You seem to be confusing the bank, MBNA, with the Boston transit authority, MBTA. Hacking MBNA would almost certainly be a felony. Hacking the MBTA is not even definitely illegal if you don't actually ride a train without paying. That what all this is about.
  • by russotto (537200) on Friday August 22, 2008 @04:13PM (#24711199) Journal

    The US has tons of limits on free speech, including but not limited to restrictions with respect to
        * perjury

    But no prior restraint here.

    * profanity

    Most such restrictions get shot down in court; if it's about profanity in particular, they fall afoul not only of freedom of speech but of religion as well.

    * threats
    * slander and libel

    Again, no prior restraint here. And what constitutes a threat is reasonably narrowly defined, though prosecutors are always trying to stretch it

    * classified information

    You have, perhaps, heard of the Pentagon Papers case? Where the Washington Post and the New York Times could not be enjoined from publishing classified information?

    * treason

    It's awfully hard to commit treason with public speech. Laws against sedition, on the other hand, have a long history of violating freedom of speech.

  • What now? (Score:2, Informative)

    by SeeSp0tRun (1270464) on Friday August 22, 2008 @04:16PM (#24711221) Journal
    The MBTA has the information, but lets look at this for a moment. The fares in Boston went up roughly $.50 last year on the subway alone, with upwards of $2 on the rail system. This was mainly done to pay for the current Charlie Card system, as well as perform some additional maintenance and renovations in various stations. So after basically overhauling their token system, for a hefty price no less, they are going to spend how much extra for new data storage on fares? Not to mention the people that they will have to hire in order to sort through everything, and apprehend violators in the underbellies of Boston, or New York, or anywhere with a subway.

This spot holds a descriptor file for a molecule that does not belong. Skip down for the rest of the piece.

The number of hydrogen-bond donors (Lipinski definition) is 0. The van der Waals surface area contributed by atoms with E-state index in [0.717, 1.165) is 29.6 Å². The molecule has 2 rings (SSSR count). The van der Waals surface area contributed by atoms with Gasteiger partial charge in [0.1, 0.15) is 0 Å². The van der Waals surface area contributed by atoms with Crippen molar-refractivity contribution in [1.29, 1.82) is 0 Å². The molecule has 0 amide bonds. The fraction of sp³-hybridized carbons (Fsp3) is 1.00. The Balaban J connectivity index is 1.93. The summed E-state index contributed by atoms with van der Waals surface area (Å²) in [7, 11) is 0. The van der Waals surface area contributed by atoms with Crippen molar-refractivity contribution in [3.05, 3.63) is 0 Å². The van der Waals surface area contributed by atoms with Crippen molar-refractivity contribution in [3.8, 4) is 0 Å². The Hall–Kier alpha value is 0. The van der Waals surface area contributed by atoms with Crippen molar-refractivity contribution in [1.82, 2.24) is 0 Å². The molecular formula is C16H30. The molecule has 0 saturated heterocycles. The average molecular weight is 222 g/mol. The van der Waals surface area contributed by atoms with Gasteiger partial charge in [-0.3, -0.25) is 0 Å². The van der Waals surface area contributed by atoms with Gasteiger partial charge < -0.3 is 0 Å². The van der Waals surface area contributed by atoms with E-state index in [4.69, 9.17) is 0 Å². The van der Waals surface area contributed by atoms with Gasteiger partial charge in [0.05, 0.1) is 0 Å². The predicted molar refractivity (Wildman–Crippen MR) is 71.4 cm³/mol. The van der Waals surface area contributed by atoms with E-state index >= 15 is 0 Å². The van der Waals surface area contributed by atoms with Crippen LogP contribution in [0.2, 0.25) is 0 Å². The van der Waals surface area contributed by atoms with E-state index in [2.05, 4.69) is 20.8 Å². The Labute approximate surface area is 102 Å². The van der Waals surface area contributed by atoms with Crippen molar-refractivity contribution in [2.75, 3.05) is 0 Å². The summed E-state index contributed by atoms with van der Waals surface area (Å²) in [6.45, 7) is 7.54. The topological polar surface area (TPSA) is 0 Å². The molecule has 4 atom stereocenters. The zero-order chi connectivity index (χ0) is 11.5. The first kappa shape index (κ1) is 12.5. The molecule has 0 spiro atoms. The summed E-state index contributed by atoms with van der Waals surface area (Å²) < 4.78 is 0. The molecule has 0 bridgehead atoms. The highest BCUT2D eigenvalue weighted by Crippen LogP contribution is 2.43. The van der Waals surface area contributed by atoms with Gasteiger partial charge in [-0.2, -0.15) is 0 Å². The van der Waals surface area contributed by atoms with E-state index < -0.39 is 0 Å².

I just don't see this going past "We sure showed those MIT kids what was what..." in the board room.
    I use the system at least twice a week, and not even the physical securities have changed since the report was originally filed.
  • by kriston (7886) on Friday August 22, 2008 @05:33PM (#24712285) Homepage Journal

    You may have read my comment already but there is an advisory value stored on the card but it's not the authoritative record of the balance. As with the Oyster Card "hacks" in London the cards can be turned off within one day. The central billing system analyzes trending and riders are accepted into the vehicle based on the balance on the card. If that balance doesn't match with the central database the card is turned off within hours. Same happens with cloned cards which can be detected the same way even more quickly as cards are used in impossible locations at impossible time intervals. The vehicle acceptance systems use store-and-forward wireless systems--remember, all the vehicles have onboard radios which will work several times per hour even on routes with the poorest coverage.

  • by pbaer (833011) on Friday August 22, 2008 @08:28PM (#24714159)
    You also forgot: *copyright

I'd rather just believe that it's done by little elves running around.